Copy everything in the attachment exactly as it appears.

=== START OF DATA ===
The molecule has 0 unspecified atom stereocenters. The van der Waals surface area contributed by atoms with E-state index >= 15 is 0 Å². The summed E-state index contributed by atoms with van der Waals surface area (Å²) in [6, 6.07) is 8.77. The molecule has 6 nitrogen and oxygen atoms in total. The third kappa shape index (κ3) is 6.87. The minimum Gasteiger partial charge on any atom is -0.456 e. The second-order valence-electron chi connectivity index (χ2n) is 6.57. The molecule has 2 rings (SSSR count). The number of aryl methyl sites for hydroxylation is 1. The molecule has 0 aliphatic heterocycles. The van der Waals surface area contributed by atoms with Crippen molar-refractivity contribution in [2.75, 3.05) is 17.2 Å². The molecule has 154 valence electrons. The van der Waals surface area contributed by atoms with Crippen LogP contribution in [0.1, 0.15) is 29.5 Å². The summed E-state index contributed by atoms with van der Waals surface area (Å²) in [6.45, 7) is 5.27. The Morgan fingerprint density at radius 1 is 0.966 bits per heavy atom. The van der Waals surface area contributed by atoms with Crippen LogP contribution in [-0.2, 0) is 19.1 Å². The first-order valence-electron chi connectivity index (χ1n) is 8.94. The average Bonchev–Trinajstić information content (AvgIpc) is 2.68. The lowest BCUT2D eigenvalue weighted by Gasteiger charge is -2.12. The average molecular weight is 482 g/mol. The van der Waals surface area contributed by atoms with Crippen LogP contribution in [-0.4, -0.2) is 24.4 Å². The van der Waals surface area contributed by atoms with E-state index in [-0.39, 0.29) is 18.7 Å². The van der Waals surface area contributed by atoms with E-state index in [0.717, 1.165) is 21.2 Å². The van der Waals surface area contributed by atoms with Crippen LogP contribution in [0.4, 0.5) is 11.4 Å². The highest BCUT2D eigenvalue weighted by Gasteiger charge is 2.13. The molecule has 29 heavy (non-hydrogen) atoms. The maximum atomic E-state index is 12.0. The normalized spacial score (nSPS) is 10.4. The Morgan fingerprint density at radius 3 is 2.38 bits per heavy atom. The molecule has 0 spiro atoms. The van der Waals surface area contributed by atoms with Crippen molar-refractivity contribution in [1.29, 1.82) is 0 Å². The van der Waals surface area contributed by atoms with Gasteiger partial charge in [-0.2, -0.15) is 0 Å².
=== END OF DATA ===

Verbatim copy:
The molecule has 0 unspecified atom stereocenters. The van der Waals surface area contributed by atoms with E-state index >= 15 is 0 Å². The summed E-state index contributed by atoms with van der Waals surface area (Å²) in [6, 6.07) is 8.77. The molecule has 6 nitrogen and oxygen atoms in total. The third kappa shape index (κ3) is 6.87. The minimum Gasteiger partial charge on any atom is -0.456 e. The second-order valence-electron chi connectivity index (χ2n) is 6.57. The molecule has 2 rings (SSSR count). The number of aryl methyl sites for hydroxylation is 1. The molecule has 0 aliphatic heterocycles. The van der Waals surface area contributed by atoms with Crippen molar-refractivity contribution in [2.75, 3.05) is 17.2 Å². The molecule has 154 valence electrons. The van der Waals surface area contributed by atoms with Crippen LogP contribution in [0.1, 0.15) is 29.5 Å². The summed E-state index contributed by atoms with van der Waals surface area (Å²) in [6.45, 7) is 5.27. The Morgan fingerprint density at radius 1 is 0.966 bits per heavy atom. The van der Waals surface area contributed by atoms with Crippen LogP contribution in [-0.2, 0) is 19.1 Å². The first-order valence-electron chi connectivity index (χ1n) is 8.94. The average Bonchev–Trinajstić information content (AvgIpc) is 2.68. The lowest BCUT2D eigenvalue weighted by Gasteiger charge is -2.12. The average molecular weight is 482 g/mol. The van der Waals surface area contributed by atoms with Crippen LogP contribution in [-0.4, -0.2) is 24.4 Å². The van der Waals surface area contributed by atoms with E-state index in [-0.39, 0.29) is 18.7 Å². The van der Waals surface area contributed by atoms with E-state index in [0.717, 1.165) is 21.2 Å². The van der Waals surface area contributed by atoms with Crippen LogP contribution in [0.4, 0.5) is 11.4 Å². The highest BCUT2D eigenvalue weighted by Gasteiger charge is 2.13. The molecule has 29 heavy (non-hydrogen) atoms. The maximum atomic E-state index is 12.0. The normalized spacial score (nSPS) is 10.4. The Morgan fingerprint density at radius 3 is 2.38 bits per heavy atom. The molecule has 0 spiro atoms. The van der Waals surface area contributed by atoms with Crippen molar-refractivity contribution in [1.29, 1.82) is 0 Å². The van der Waals surface area contributed by atoms with Gasteiger partial charge in [-0.2, -0.15) is 0 Å².